Advertisements
jump to navigation

Sidama Nation: Fichee- Cambalaalaa New Year Revelation June 29, 2017

Posted by OromianEconomist in Uncategorized.
Tags: , , , , , , , , , ,
trackback


The Sidma are one of the ancient and indigenous  Kemetic (Kushitic) African people. They are the 3rd largest nation in Ethiopia. Fichee- Cambalaalaa is the UNESCO registered heritage festivity simbolizes the Sidama nation New Year and national event. The Sidama people celebrated the 2017 event colorfully  on 21st and 22nd June in Hawasa (the Sidama people capital) and all over the Sidama Land.

Here is the report (video)  from Oromia Media Network (OMN) in Afaan Oromoo:


Fichee-Chambalaalla, New Year festival of the Sidama people

Inscribed in 2015 (10.COM) on the Representative List of the Intangible Cultural Heritage of Humanity

© 2014 by the Authority for Research and Conservation of Cultural Heritage (ARCCH)

Fichee-Chambalaalla is a New Year festival celebrated among the Sidama people. According to the oral tradition, Fichee commemorates a Sidama woman who visited her parents and relatives once a year after her marriage, bringing ”buurisame”, a meal prepared from false banana, milk and butter, which was shared with neighbours. Fichee has since become a unifying symbol of the Sidama people. Each year, astrologers determine the correct date for the festival, which is then announced to the clans. Communal events take place throughout the festival, including traditional songs and dances. Every member participates irrespective of age, gender and social status. On the first day, children go from house to house to greet their neighbours, who serve them ”buurisame”. During the festival, clan leaders advise the Sidama people to work hard, respect and support the elders, and abstain from cutting down indigenous trees, begging, indolence, false testimony and theft. The festival therefore enhances equity, good governance, social cohesion, peaceful co-existence and integration among Sidama clans and the diverse ethnic groups in Ethiopia. Parents transmit the tradition to their children orally and through participation in events during the celebration. Women in particular, transfer knowledge and skills associated with hairdressing and preparation of ”buurisame” to their daughters and other girls in their respective villages.  Click here to read more.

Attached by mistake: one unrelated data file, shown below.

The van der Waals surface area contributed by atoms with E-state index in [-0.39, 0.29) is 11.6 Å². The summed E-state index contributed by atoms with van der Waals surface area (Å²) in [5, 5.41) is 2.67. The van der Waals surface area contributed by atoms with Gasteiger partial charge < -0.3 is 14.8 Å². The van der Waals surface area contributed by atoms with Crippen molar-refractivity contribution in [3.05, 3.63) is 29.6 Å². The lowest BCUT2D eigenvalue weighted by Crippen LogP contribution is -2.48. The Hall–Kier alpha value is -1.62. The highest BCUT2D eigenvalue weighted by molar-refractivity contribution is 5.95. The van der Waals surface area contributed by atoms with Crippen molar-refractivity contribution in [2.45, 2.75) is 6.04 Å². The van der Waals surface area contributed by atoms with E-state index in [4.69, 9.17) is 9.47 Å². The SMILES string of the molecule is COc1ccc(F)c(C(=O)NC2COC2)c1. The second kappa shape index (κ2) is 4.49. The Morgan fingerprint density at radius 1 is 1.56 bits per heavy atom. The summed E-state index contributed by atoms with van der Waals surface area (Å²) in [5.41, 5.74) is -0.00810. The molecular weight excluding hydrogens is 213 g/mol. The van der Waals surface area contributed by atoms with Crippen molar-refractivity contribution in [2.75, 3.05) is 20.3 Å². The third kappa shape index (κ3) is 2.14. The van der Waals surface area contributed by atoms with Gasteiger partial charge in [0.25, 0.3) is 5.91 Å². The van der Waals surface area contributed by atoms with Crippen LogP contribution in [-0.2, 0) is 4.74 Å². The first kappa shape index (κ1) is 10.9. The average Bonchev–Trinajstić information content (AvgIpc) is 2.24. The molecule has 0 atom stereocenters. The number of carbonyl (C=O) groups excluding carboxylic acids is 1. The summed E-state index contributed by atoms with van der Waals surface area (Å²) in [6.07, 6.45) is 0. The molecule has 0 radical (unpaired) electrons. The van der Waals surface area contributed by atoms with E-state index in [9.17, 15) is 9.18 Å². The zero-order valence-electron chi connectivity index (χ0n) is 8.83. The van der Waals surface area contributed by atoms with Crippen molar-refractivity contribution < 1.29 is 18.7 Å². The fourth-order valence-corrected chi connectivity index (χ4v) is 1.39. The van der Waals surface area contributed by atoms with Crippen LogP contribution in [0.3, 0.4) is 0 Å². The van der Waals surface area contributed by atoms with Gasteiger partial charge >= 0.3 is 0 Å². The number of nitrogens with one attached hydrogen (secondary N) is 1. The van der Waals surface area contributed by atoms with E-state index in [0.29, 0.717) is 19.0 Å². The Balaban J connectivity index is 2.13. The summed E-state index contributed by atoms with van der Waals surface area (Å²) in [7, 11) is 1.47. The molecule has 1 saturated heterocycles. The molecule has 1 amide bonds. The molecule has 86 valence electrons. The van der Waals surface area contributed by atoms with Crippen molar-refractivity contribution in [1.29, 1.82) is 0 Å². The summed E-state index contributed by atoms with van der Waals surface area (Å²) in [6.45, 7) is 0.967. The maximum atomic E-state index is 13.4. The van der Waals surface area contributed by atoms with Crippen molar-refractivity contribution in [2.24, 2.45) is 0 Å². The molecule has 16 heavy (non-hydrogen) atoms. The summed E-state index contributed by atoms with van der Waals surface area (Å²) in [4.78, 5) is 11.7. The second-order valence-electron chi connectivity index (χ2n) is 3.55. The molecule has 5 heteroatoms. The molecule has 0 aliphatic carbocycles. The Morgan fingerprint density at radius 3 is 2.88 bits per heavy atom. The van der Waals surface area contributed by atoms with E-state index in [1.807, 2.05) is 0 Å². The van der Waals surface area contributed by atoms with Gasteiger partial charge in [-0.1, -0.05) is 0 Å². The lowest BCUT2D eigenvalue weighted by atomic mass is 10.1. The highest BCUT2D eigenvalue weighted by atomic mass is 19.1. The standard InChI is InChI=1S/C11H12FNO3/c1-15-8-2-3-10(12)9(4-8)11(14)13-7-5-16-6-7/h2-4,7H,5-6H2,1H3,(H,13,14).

Advertisements

Comments»

No comments yet — be the first.

Leave a Reply

Please log in using one of these methods to post your comment:

WordPress.com Logo

You are commenting using your WordPress.com account. Log Out / Change )

Twitter picture

You are commenting using your Twitter account. Log Out / Change )

Facebook photo

You are commenting using your Facebook account. Log Out / Change )

Google+ photo

You are commenting using your Google+ account. Log Out / Change )

Connecting to %s

%d bloggers like this: